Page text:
'Disruptive' push for Maori health
There are high hopes that Taranaki's new whanau ora organisation will be the answer to improving poor Maori health statistics.
Te Kawau Maro, an alliance between Tui Ora and the National Hauora Coalition, was launched at WITT yesterday.
The alliance has won a five-year, $7.8 million contract to implement the new holistic whanau ora concept bringing together all Taranaki-based Maori services.
In 2010 whanau ora was awarded $134.3 million of new government funding over four years.
Associate Health Minister Tariana Turia - who has been the driver behind the whanau ora concept - was unable to attend yesterday because of ill health.
Mrs Turia's speech outlining her aspirations for the new organisation - in the knowledge that all other efforts to improve poor Maori health were failing - was read out for her by former children's commissioner Cindy Kiro.
The "disruptive innovation" of whanau ora would turn conventional practice on its head, Mrs Turia said.
"Simply doing more of the same is no longer an option.
"We need innovation; we need solutions; we need to do things differently.
Incremental change over decades had not achieved the gains envisaged.
The role for the unique alliance would put into effect Taranaki District Health Board's Maori Health Strategy 2001 to 2029, Mrs Turia said.
"Te Kawau Maro aims to improve Maori health through the implementation of whanau ora over a 20-year period," Mrs Turia said.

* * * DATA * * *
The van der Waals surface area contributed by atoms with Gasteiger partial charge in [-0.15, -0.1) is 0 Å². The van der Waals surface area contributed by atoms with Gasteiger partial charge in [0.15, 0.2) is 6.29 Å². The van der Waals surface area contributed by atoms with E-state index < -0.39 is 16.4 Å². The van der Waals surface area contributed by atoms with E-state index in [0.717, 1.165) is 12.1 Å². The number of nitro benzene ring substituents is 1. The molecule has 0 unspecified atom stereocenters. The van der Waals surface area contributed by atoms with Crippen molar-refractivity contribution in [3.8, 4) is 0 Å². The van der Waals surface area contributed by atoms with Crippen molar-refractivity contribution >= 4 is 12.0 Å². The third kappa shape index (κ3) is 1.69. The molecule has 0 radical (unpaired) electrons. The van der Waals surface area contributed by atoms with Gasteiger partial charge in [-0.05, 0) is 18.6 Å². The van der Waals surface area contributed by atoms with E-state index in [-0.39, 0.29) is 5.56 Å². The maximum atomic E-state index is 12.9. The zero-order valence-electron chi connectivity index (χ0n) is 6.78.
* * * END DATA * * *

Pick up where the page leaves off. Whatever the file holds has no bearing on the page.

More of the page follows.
It aimed to do this by improving access, building Maori service provision capacity, improving mainstream services, strengthening strategic relationships and monitoring performance, she said.
The revolutionary alliance reduced the number of contracted providers in the past from 31 to one.
"It brings together the whole canvas of services across personal health, general practice, mental health, mama, pepi and tamariki - the entire spectrum of needs and priorities we might expect to see throughout the region being collapsed into one.
"By its very nature whanau ora extends across the whole gamut - we may be looking at diabetes management or gout treatment and instead uncover the need for lifestyle change.
"We cannot hope to heal infectious skin conditions without also looking at living arrangements or household conditions.
"What you are doing here in Taranaki is very important - and what happens next will help to set the scene to accept "disruptive innovation" as part of core practice across many sectors and many communities," Mrs Turia said.
Tui Ora chairman Kura Denness said the controversial alliance was logical, "and it meant that for Maori health we got more bang for our buck".
Changes in society left many Maori children without strong, positive male role models, she said.
"Poverty has gouged out the heart of whanau and the struggle to achieve equitable and equal access to health, education, housing, employment and justice grinds our people down on an hourly basis every day, every week, every year."
Tui Ora chief executive Hayden Wano said if the alliance got things right all the region would benefit.
"Better health outcomes spin off into countless other areas of people's lives."
Whanau ora would wrap a "suite of services" around whanau and family, as happened in a similar way with hospice care.
The unique opportunity would enable the alliance to take one single view of Taranaki.
"This has not been achieved from a kaupapa Maori perspective in the time I have worked in this field."
Taranaki Daily News